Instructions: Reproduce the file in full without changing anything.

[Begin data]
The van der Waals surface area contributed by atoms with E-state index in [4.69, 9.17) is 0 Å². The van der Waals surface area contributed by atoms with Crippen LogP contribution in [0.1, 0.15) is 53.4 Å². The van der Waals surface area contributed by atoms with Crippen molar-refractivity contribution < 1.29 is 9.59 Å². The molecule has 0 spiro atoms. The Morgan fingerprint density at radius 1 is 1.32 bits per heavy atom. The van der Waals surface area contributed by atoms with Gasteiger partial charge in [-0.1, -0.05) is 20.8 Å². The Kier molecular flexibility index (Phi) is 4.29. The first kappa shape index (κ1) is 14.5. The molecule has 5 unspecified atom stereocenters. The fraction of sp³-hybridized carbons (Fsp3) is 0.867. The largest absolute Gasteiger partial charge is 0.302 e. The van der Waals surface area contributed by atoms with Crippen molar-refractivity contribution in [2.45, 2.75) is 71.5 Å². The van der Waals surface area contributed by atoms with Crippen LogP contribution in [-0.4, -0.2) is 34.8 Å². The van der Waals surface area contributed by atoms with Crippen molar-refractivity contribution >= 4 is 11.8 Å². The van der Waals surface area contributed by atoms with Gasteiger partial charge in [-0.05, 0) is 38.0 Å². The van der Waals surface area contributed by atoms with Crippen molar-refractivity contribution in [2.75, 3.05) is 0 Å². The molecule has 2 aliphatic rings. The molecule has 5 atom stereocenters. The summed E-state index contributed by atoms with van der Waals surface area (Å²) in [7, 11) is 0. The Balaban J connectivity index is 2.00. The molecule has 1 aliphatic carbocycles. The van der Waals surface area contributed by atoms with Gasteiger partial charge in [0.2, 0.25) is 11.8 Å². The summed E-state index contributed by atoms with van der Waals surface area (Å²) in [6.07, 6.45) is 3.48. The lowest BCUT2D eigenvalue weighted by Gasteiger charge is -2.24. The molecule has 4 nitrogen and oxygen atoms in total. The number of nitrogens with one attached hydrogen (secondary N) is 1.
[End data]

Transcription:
The van der Waals surface area contributed by atoms with E-state index in [4.69, 9.17) is 0 Å². The van der Waals surface area contributed by atoms with Crippen LogP contribution in [0.1, 0.15) is 53.4 Å². The van der Waals surface area contributed by atoms with Crippen molar-refractivity contribution < 1.29 is 9.59 Å². The molecule has 0 spiro atoms. The Morgan fingerprint density at radius 1 is 1.32 bits per heavy atom. The van der Waals surface area contributed by atoms with Gasteiger partial charge in [-0.1, -0.05) is 20.8 Å². The Kier molecular flexibility index (Phi) is 4.29. The first kappa shape index (κ1) is 14.5. The molecule has 5 unspecified atom stereocenters. The fraction of sp³-hybridized carbons (Fsp3) is 0.867. The largest absolute Gasteiger partial charge is 0.302 e. The van der Waals surface area contributed by atoms with Crippen molar-refractivity contribution in [2.45, 2.75) is 71.5 Å². The van der Waals surface area contributed by atoms with Crippen LogP contribution in [-0.4, -0.2) is 34.8 Å². The van der Waals surface area contributed by atoms with Crippen molar-refractivity contribution >= 4 is 11.8 Å². The van der Waals surface area contributed by atoms with Gasteiger partial charge in [-0.05, 0) is 38.0 Å². The van der Waals surface area contributed by atoms with Crippen molar-refractivity contribution in [2.75, 3.05) is 0 Å². The molecule has 2 aliphatic rings. The molecule has 5 atom stereocenters. The summed E-state index contributed by atoms with van der Waals surface area (Å²) in [7, 11) is 0. The Balaban J connectivity index is 2.00. The molecule has 1 aliphatic carbocycles. The van der Waals surface area contributed by atoms with Gasteiger partial charge in [0.2, 0.25) is 11.8 Å². The summed E-state index contributed by atoms with van der Waals surface area (Å²) in [6.07, 6.45) is 3.48. The lowest BCUT2D eigenvalue weighted by Gasteiger charge is -2.24. The molecule has 4 nitrogen and oxygen atoms in total. The number of nitrogens with one attached hydrogen (secondary N) is 1.